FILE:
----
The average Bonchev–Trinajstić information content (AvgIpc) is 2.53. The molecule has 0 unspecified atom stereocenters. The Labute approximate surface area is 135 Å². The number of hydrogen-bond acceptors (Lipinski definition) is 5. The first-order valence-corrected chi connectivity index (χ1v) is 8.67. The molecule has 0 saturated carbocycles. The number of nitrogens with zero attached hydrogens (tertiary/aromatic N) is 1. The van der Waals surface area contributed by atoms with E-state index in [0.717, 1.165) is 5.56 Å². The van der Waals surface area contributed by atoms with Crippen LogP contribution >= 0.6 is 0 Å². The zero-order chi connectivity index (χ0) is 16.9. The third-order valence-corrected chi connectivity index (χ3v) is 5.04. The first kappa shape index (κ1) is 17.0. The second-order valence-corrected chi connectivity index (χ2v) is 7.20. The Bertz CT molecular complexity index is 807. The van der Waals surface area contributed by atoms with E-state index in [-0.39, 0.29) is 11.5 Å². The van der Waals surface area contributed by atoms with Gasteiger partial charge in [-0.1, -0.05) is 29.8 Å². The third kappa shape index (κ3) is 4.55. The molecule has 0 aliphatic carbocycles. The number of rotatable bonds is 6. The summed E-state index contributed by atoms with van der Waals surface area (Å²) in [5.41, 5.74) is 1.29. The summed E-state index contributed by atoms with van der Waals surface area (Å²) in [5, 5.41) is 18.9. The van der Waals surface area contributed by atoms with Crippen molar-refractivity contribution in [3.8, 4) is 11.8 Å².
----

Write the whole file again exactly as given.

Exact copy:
The average Bonchev–Trinajstić information content (AvgIpc) is 2.53. The molecule has 0 unspecified atom stereocenters. The Labute approximate surface area is 135 Å². The number of hydrogen-bond acceptors (Lipinski definition) is 5. The first-order valence-corrected chi connectivity index (χ1v) is 8.67. The molecule has 0 saturated carbocycles. The number of nitrogens with zero attached hydrogens (tertiary/aromatic N) is 1. The van der Waals surface area contributed by atoms with E-state index in [0.717, 1.165) is 5.56 Å². The van der Waals surface area contributed by atoms with Crippen LogP contribution >= 0.6 is 0 Å². The zero-order chi connectivity index (χ0) is 16.9. The third-order valence-corrected chi connectivity index (χ3v) is 5.04. The first kappa shape index (κ1) is 17.0. The second-order valence-corrected chi connectivity index (χ2v) is 7.20. The Bertz CT molecular complexity index is 807. The van der Waals surface area contributed by atoms with E-state index in [-0.39, 0.29) is 11.5 Å². The van der Waals surface area contributed by atoms with Gasteiger partial charge in [-0.1, -0.05) is 29.8 Å². The third kappa shape index (κ3) is 4.55. The molecule has 0 aliphatic carbocycles. The number of rotatable bonds is 6. The summed E-state index contributed by atoms with van der Waals surface area (Å²) in [5.41, 5.74) is 1.29. The summed E-state index contributed by atoms with van der Waals surface area (Å²) in [5, 5.41) is 18.9. The van der Waals surface area contributed by atoms with Crippen molar-refractivity contribution in [3.8, 4) is 11.8 Å².